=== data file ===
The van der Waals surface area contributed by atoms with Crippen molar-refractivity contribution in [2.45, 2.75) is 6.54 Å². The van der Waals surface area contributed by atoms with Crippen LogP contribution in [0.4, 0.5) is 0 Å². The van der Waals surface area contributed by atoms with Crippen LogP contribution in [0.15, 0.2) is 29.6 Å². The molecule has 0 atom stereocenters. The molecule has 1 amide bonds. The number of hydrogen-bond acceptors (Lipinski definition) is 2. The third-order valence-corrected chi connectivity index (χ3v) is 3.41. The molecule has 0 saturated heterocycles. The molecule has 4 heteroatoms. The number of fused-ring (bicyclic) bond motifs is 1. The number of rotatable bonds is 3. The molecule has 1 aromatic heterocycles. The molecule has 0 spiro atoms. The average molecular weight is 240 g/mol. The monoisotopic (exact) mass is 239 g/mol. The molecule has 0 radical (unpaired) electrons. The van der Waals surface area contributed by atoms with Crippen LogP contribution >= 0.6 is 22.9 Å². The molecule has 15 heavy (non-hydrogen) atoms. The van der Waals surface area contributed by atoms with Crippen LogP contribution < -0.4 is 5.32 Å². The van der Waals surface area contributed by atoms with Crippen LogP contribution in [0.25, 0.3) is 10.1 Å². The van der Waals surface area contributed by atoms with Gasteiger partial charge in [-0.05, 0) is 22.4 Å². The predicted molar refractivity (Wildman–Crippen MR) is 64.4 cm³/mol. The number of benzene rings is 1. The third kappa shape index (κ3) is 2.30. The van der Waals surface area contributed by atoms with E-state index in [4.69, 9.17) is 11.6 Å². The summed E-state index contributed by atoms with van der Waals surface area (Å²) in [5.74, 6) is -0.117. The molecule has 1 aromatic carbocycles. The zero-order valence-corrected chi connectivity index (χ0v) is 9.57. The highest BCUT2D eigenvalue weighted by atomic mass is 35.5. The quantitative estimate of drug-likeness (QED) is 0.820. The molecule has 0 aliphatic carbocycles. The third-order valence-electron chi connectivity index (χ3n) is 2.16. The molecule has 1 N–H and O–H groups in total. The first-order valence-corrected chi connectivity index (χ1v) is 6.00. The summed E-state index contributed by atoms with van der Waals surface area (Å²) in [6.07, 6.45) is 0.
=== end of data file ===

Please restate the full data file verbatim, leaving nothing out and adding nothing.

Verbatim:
The van der Waals surface area contributed by atoms with Crippen molar-refractivity contribution in [2.45, 2.75) is 6.54 Å². The van der Waals surface area contributed by atoms with Crippen LogP contribution in [0.4, 0.5) is 0 Å². The van der Waals surface area contributed by atoms with Crippen LogP contribution in [0.15, 0.2) is 29.6 Å². The molecule has 0 atom stereocenters. The molecule has 1 amide bonds. The number of hydrogen-bond acceptors (Lipinski definition) is 2. The third-order valence-corrected chi connectivity index (χ3v) is 3.41. The molecule has 0 saturated heterocycles. The molecule has 4 heteroatoms. The number of fused-ring (bicyclic) bond motifs is 1. The number of rotatable bonds is 3. The molecule has 1 aromatic heterocycles. The molecule has 0 spiro atoms. The average molecular weight is 240 g/mol. The monoisotopic (exact) mass is 239 g/mol. The molecule has 0 radical (unpaired) electrons. The van der Waals surface area contributed by atoms with Crippen LogP contribution >= 0.6 is 22.9 Å². The molecule has 15 heavy (non-hydrogen) atoms. The van der Waals surface area contributed by atoms with Crippen LogP contribution < -0.4 is 5.32 Å². The van der Waals surface area contributed by atoms with Crippen LogP contribution in [0.25, 0.3) is 10.1 Å². The van der Waals surface area contributed by atoms with Gasteiger partial charge in [-0.05, 0) is 22.4 Å². The predicted molar refractivity (Wildman–Crippen MR) is 64.4 cm³/mol. The number of benzene rings is 1. The third kappa shape index (κ3) is 2.30. The van der Waals surface area contributed by atoms with E-state index in [4.69, 9.17) is 11.6 Å². The summed E-state index contributed by atoms with van der Waals surface area (Å²) in [5.74, 6) is -0.117. The molecule has 1 aromatic carbocycles. The zero-order valence-corrected chi connectivity index (χ0v) is 9.57. The highest BCUT2D eigenvalue weighted by atomic mass is 35.5. The quantitative estimate of drug-likeness (QED) is 0.820. The molecule has 0 aliphatic carbocycles. The third-order valence-electron chi connectivity index (χ3n) is 2.16. The molecule has 1 N–H and O–H groups in total. The first-order valence-corrected chi connectivity index (χ1v) is 6.00. The summed E-state index contributed by atoms with van der Waals surface area (Å²) in [6.07, 6.45) is 0.